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National survey programme

for dwellings with higher radon concentrations and overview of results available in districts and villages

  • The goal of the programme is to seek the maximum number of houses with higher radon concentrations so that owners of dwellings can reduce exposure to radon (with possible state financial support).
  • The programme is coordinated by the State Office for Nuclear Safety, the National Radiation Protection Institute, and in close cooperation with district authorities.
  • The measurements of radon are carried out within one year by means of track detectors (see Fig. 1 and 2), that are installed in the residential rooms of houses. The measurement that is a part of the state organized survey is free of charge.
  • The results of the measurement are secret - the results will only receive the owner, or the user of the building.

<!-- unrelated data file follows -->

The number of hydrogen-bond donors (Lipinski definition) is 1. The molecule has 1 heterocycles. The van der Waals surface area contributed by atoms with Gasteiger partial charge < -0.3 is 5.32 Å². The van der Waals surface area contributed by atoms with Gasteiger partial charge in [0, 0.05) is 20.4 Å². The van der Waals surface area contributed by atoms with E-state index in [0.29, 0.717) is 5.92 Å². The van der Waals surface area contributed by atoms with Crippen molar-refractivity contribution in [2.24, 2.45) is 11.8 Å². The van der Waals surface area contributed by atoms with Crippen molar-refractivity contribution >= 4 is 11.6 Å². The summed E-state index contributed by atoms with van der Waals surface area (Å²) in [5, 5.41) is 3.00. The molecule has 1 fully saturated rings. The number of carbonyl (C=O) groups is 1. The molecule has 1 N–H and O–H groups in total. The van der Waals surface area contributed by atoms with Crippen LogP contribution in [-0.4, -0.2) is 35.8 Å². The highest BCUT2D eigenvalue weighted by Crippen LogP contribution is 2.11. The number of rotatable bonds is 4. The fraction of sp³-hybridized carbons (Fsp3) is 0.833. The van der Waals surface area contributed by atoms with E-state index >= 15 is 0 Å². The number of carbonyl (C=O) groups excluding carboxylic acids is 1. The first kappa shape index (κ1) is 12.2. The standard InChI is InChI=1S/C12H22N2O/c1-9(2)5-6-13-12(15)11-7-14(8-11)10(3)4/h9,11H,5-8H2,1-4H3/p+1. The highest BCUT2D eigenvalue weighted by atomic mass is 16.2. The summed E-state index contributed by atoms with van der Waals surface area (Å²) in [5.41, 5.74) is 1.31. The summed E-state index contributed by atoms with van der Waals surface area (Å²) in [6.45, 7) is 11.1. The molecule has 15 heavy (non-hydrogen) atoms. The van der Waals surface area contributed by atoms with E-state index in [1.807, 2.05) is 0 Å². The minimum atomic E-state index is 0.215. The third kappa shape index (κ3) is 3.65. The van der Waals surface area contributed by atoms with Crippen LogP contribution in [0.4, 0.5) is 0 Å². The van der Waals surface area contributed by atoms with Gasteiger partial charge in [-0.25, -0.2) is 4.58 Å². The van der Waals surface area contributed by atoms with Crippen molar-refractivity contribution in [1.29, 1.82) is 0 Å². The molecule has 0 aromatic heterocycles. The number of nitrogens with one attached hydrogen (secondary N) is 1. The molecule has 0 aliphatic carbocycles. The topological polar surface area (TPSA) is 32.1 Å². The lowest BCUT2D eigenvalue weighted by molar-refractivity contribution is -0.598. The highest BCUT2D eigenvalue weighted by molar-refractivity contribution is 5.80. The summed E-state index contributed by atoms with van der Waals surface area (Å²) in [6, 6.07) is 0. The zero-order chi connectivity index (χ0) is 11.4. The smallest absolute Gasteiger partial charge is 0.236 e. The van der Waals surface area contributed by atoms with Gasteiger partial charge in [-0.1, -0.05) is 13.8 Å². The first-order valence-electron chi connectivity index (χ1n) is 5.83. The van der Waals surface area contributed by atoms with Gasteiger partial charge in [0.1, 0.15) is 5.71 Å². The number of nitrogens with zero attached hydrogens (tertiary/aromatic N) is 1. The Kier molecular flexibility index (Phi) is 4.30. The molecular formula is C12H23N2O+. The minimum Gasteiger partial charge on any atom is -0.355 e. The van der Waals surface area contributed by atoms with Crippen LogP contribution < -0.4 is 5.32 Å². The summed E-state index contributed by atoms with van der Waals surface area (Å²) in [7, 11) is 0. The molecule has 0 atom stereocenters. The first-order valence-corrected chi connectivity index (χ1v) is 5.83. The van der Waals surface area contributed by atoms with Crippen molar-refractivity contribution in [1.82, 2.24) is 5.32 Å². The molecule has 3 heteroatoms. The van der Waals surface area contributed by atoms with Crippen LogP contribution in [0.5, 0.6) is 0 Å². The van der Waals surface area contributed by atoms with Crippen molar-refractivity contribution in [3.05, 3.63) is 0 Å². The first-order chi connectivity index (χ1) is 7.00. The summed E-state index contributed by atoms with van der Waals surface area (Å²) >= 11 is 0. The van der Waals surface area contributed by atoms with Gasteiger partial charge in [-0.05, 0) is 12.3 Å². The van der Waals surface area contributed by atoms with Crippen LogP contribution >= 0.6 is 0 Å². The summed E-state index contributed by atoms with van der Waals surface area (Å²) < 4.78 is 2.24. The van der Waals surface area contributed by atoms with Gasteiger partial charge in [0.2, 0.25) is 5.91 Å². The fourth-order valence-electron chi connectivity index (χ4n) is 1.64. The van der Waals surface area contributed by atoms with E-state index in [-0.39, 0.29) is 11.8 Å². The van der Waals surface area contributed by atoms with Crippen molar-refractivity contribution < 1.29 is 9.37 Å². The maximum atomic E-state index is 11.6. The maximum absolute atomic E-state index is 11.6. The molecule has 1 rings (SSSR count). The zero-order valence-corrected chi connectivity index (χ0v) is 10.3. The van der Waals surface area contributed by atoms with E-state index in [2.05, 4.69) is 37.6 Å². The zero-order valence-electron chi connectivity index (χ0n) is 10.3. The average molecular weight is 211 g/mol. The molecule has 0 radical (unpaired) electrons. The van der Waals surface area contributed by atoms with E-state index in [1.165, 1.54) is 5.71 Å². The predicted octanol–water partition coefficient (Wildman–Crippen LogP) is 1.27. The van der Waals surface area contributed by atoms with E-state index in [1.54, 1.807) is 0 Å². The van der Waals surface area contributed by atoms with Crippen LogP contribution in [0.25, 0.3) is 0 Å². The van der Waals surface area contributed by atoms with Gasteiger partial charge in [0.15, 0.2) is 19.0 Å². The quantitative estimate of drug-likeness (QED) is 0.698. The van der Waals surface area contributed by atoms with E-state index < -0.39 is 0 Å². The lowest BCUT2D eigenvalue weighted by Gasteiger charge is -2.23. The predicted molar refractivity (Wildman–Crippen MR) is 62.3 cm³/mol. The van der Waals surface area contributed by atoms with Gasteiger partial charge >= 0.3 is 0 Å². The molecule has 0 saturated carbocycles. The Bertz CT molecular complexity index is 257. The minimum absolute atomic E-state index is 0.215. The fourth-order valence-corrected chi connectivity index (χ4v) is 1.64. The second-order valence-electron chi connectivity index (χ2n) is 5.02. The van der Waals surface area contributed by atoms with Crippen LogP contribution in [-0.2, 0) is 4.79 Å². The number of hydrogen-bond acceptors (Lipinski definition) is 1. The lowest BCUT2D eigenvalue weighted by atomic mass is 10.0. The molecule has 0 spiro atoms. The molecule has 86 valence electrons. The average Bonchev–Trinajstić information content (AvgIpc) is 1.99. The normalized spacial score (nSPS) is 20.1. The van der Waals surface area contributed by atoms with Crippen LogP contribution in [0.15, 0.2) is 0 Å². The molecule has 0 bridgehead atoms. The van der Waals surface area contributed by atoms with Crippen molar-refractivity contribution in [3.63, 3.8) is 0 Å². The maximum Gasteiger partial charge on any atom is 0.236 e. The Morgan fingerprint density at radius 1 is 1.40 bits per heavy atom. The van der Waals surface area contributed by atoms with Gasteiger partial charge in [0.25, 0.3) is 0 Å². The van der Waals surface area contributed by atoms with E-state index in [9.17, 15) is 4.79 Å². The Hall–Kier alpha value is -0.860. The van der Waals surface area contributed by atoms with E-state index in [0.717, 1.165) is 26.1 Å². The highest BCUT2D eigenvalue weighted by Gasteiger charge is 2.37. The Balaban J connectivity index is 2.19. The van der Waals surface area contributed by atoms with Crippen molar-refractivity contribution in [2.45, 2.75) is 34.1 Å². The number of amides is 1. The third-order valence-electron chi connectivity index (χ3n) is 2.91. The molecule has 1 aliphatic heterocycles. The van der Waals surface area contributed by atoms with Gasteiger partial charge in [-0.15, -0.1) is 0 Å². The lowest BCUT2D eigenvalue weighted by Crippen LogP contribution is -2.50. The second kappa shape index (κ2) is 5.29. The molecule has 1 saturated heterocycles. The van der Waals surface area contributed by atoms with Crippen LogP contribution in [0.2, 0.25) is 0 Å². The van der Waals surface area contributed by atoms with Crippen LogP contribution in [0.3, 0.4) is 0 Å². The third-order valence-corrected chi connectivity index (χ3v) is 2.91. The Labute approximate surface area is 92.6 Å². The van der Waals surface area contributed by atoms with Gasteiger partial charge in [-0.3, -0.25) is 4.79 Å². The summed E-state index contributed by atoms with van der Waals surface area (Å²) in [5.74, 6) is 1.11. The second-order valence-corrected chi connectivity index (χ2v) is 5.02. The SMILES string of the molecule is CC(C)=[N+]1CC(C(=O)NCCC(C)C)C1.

Fig. 1: Track detector

Track detector - detail



Fig. 2: Track detector - location in a room

Track detector - location in a room

 

The basic rules of the target survey programme

The target survey programme is mainly focused on:

  • Villages that are located in regions with a high radon risk (according to the geological radon risk map). In such villages, the measurements are offered to all houses (see below). In the other villages (i.e., with the middle and low risk), a selected survey of the dwellingsis uniformly carried out in the area, that is about 10 percent of all houses, taking into account the local geological conditions. The goal is to verify the geological prognosis reliability for radon risk. The particular order of the measurements in individual villages depends on the agreement between local authorities and district authorities.
  • Residential areas in houses (or flats) and children's facilities (not specified for the survey of radon concentration at workplaces).
  • Buildings where higher radon concentrations from soil are expected (i.e., houses having bad or no insulation against humidity, with no cellar under residential rooms, and houses standing on permeable or cracked rocks and geological defects (local dislocations), and houses built on slopes).